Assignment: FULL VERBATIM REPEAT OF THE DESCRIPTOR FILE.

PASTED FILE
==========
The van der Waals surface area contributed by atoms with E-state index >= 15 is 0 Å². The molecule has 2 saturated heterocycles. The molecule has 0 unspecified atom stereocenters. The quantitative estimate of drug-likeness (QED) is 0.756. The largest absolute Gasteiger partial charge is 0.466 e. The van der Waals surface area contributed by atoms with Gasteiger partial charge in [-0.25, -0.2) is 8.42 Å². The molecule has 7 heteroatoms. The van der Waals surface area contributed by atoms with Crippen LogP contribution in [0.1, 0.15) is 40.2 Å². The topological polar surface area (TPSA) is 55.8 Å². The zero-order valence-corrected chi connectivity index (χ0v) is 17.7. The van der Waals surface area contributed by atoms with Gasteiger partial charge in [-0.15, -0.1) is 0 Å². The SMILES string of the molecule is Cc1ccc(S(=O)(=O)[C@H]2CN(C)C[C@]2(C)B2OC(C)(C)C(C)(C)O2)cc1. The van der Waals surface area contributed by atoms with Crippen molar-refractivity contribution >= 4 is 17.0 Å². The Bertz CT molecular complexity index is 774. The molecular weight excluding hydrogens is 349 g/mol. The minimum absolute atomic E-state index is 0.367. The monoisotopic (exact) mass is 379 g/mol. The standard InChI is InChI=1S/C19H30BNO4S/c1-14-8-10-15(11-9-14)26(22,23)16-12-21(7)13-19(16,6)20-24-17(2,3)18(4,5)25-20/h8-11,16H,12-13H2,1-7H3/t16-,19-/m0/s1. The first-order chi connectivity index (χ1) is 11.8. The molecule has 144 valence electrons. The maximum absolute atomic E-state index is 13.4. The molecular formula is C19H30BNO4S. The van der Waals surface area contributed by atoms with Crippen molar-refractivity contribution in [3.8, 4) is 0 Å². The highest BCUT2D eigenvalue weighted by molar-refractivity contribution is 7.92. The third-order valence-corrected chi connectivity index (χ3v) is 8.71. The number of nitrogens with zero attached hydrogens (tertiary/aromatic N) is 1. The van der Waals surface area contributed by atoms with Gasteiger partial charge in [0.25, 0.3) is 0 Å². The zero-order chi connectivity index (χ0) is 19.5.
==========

The van der Waals surface area contributed by atoms with E-state index >= 15 is 0 Å². The molecule has 2 saturated heterocycles. The molecule has 0 unspecified atom stereocenters. The quantitative estimate of drug-likeness (QED) is 0.756. The largest absolute Gasteiger partial charge is 0.466 e. The van der Waals surface area contributed by atoms with Gasteiger partial charge in [-0.25, -0.2) is 8.42 Å². The molecule has 7 heteroatoms. The van der Waals surface area contributed by atoms with Crippen LogP contribution in [0.1, 0.15) is 40.2 Å². The topological polar surface area (TPSA) is 55.8 Å². The zero-order valence-corrected chi connectivity index (χ0v) is 17.7. The van der Waals surface area contributed by atoms with Gasteiger partial charge in [-0.15, -0.1) is 0 Å². The SMILES string of the molecule is Cc1ccc(S(=O)(=O)[C@H]2CN(C)C[C@]2(C)B2OC(C)(C)C(C)(C)O2)cc1. The van der Waals surface area contributed by atoms with Crippen molar-refractivity contribution >= 4 is 17.0 Å². The Bertz CT molecular complexity index is 774. The molecular weight excluding hydrogens is 349 g/mol. The minimum absolute atomic E-state index is 0.367. The monoisotopic (exact) mass is 379 g/mol. The standard InChI is InChI=1S/C19H30BNO4S/c1-14-8-10-15(11-9-14)26(22,23)16-12-21(7)13-19(16,6)20-24-17(2,3)18(4,5)25-20/h8-11,16H,12-13H2,1-7H3/t16-,19-/m0/s1. The first-order chi connectivity index (χ1) is 11.8. The molecule has 144 valence electrons. The maximum absolute atomic E-state index is 13.4. The molecular formula is C19H30BNO4S. The van der Waals surface area contributed by atoms with Crippen molar-refractivity contribution in [3.8, 4) is 0 Å². The highest BCUT2D eigenvalue weighted by molar-refractivity contribution is 7.92. The third-order valence-corrected chi connectivity index (χ3v) is 8.71. The number of nitrogens with zero attached hydrogens (tertiary/aromatic N) is 1. The van der Waals surface area contributed by atoms with Gasteiger partial charge in [0.25, 0.3) is 0 Å². The zero-order chi connectivity index (χ0) is 19.5.